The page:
“It’s difficult to take the film seriously on any topic when it botches the solar portion so thoroughly . Although the film was released in 2020, the solar industry it examines, whether through incompetence or venality, is from somewhere back in 2009,” Eric Wesoff, a renewable energy analyst and editor at PV Magazine, wrote.
“The film reports on a solar installation in Michigan with PV panels rated at ‘“just under 8 percent’ conversion efficiency. It’s difficult to identify the brand of panel in the film (Abound?) — but that efficiency is from another solar era,” said Wesoff. “The film pillories the Ivanpah thermal solar plant and SEGS, the original solar thermal power plant in Daggett, Calif., but fails to distinguish between overachieving photovoltaic (PV) solar and laggard thermal solar.”
Also ignored, according to Wesoff: the plunging cost of solar and its steadily increasing price advantage over coal and natural gas, as well as the similar trajectory of battery storage. Read his full review .
Some of the reaction centered on the fact that any sacred cow, including the green movement, needs a good shaking up from time to time.
“Gibbs has a cheeky habit of going backstage at music festivals that solemnly declare themselves to be using 100% renewable energy, only to find that the fancy array of solar panels behind the tent is enough to power a single bass guitar,” Guardian writer Peter Bradshaw says in his appreciation (mostly) of the documentary.
“All the green, liberal A-listers — Bill McKibben, Al Gore, Van Jones, Robert F. Kennedy Jr. — are attacked in this film as a pompous and complacent high-priest caste of the environmental movement, who are shilling for a fossil fuel industry that has sneakily taken them over,” writes Bradshaw. The Sierra Club is skewered, as is the Union of Concerned Scientists and Elon Musk. Excluded, however: Teenage activist Greta Thunberg.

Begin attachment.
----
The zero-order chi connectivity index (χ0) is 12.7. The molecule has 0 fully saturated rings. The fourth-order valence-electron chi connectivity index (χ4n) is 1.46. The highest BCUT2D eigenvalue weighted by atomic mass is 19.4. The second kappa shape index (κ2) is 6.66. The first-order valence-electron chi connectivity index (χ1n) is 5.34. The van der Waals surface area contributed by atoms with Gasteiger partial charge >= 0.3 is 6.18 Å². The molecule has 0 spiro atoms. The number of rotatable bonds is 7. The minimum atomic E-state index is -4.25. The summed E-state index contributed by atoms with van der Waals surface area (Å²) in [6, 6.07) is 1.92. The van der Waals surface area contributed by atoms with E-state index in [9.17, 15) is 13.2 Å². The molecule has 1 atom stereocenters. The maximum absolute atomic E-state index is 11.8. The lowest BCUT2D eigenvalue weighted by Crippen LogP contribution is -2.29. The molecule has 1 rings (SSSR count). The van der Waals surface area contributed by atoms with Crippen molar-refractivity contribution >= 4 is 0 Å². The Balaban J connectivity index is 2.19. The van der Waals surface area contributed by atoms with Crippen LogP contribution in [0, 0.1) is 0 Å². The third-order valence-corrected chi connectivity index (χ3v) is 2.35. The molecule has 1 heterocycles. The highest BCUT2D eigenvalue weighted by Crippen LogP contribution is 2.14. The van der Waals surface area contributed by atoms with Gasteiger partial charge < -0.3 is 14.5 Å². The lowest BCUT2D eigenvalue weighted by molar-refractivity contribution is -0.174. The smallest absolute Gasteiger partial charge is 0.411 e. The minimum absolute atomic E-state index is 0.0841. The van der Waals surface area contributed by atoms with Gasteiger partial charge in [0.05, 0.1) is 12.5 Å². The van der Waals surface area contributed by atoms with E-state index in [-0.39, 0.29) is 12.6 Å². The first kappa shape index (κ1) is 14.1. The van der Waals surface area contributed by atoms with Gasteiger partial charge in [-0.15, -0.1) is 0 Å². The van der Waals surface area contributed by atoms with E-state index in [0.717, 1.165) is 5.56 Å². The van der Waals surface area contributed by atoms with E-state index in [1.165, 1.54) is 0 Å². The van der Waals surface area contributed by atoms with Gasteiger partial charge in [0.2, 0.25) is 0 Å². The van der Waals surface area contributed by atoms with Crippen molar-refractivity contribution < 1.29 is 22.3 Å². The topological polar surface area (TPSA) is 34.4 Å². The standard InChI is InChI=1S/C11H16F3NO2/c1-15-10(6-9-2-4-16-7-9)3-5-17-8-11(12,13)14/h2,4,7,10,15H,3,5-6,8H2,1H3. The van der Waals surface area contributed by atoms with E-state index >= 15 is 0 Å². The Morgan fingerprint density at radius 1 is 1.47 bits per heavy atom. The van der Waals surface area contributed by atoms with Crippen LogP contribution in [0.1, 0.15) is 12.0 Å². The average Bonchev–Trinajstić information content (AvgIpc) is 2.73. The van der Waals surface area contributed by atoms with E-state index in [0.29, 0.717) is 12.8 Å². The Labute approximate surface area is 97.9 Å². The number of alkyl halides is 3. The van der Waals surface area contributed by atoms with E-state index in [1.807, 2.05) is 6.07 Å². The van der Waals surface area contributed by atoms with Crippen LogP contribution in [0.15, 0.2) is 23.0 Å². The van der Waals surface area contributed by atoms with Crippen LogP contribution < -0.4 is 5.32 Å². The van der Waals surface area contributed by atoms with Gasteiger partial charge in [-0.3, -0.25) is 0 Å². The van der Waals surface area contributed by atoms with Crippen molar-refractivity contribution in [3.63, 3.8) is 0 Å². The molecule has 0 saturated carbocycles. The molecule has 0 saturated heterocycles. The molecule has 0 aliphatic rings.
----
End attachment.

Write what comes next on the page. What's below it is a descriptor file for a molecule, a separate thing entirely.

Gibbs and Moore told Reuters that mass shutdowns of commerce and a plunge in air travel from coronavirus have shown how swiftly the planet could benefit from change in consumption.
Those closures, and their economic sting, have at least temporarily cut emissions and other pollution and cleared the skies over major cities in India, the U.S. and elsewhere.
Robert Bryce, who has written on Enron and other energy and environmental issues, found a few holes : “Gibbs... lambasts renewables, but he dares not mention that hydrocarbons are crucial to human flourishing. He also completely ignores nuclear energy and the undeniable fact that a dramatic expansion of nuclear will be needed if we are to have any hope of reducing greenhouse gas emissions.”
Some climate-movement experts bristled at the idea of Moore adding the complex global-warming issue to his film library, which began with 1989’s examination of the post-industrial Rust Belt in “Roger & Me” and has included gun control, health care and Trump backers.
Emily Atkin, long-time climate journalist and creator of the Heated newsletter , opted not to watch at all.
“It’s not because the movie criticizes the environmental movement. Y’all know I love criticizing the environmental movement... Really, the reason I don’t want to review this movie is because I’m tired of having to spend hours consuming and debunking messy-yet-blockbuster climate reporting from dudes who seemingly woke up a few mornings beforehand and decided they were climate journalists.”
“Climate change is a very difficult subject to cover — due in large part to the sophisticated 40-year disinformation campaign around the subject, perpetuated and funded by the multi-trillion dollar fossil fuel industry and its powerful political allies,” said Atkin. “But that doesn’t change the fact that harmful inaccuracies have been consumed by many people.”